Kerry’s main point in his meeting with Israel’s opposition leader Herzog was to find out how many hands would be raised in the Knesset in support of the Netanyahu concessions.

“He asked us not to enable the toppling of Netanyahu should he lose parts of the right” in his own coalition, “who will decide to vote against him once there’s progress in the talks,” a source in Herzog’s circle told Maariv.

The ever-present danger in volatile votes like this, is that once the prime minister loses the support of a sizeable portion of his own coalition members, the next move is in the hands of the opposition leader, who calls for a vote of no confidence in the prime minister. At this point, if the same coalition members are angry enough, they add their votes to the opposition and take down the government.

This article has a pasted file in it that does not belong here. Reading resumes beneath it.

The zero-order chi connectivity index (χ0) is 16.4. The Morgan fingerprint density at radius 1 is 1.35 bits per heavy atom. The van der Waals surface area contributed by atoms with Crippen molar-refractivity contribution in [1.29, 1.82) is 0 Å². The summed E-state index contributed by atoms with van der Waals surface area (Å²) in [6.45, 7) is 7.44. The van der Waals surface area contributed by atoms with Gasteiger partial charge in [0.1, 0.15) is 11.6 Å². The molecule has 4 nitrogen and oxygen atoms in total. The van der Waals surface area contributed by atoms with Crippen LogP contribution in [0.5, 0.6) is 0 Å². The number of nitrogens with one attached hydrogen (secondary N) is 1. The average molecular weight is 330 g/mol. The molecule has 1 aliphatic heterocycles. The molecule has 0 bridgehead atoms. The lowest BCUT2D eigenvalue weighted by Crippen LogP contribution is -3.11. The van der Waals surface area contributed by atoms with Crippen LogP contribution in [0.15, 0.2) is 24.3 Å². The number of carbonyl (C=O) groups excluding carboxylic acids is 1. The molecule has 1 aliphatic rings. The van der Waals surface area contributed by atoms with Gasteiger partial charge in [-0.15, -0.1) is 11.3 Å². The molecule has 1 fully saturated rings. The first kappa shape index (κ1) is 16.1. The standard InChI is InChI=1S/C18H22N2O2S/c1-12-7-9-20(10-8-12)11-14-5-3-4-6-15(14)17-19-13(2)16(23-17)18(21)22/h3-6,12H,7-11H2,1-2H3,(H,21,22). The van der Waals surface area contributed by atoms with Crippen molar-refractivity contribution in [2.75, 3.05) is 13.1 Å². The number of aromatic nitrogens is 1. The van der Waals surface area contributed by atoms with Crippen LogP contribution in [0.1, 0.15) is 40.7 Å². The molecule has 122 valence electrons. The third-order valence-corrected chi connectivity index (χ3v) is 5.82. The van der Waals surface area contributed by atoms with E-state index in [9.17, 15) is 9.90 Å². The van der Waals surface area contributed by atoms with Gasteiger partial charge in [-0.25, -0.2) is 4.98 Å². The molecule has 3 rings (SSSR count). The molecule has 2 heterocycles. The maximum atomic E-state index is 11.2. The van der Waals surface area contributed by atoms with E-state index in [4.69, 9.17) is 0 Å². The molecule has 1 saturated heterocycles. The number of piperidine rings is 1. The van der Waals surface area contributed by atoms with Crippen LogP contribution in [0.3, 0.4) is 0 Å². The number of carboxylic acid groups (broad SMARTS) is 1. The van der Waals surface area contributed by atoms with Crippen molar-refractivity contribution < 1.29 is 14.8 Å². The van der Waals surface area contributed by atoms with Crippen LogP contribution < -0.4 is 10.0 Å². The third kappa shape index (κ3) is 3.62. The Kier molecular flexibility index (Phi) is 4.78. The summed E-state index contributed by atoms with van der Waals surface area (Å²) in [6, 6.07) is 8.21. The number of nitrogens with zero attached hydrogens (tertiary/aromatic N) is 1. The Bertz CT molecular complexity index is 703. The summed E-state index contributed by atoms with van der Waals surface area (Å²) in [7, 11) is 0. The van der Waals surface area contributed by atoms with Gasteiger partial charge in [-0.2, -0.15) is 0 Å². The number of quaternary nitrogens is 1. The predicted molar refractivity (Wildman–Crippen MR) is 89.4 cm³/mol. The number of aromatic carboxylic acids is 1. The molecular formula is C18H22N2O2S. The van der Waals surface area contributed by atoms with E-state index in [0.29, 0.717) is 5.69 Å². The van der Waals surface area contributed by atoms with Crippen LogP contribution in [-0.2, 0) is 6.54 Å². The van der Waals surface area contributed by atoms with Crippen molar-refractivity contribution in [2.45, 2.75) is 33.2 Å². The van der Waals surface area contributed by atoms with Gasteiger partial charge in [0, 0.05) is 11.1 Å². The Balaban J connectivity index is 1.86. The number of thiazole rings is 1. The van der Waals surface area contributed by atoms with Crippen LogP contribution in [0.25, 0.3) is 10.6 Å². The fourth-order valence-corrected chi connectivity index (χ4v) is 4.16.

Herzog wasn’t going to do that over the “peace process.” But the question remains whether Netanyahu really ahs the votes supporting the uprooting a constantly shifting number of Jews from Judea and Samaria (that number has gone from 150,000 down to 80,000 – neither of which have much reality to them, because the Palestinians want everything and the settlers won’t budge either, at least not without riot police bashing their faces in, which could spell the end of Netanyahu’s marriage with the right).

The same source said they were surprised by the seriousness of the current phase in the talks, and the fact that they now include all the “heavy” subjects, such as the right of return for Palestinians from around the world into Israel proper, the status of Jerusalem, Israeli control over the Jordan Valley, and, presumably, land swaps of settlements and Israeli Arab cities.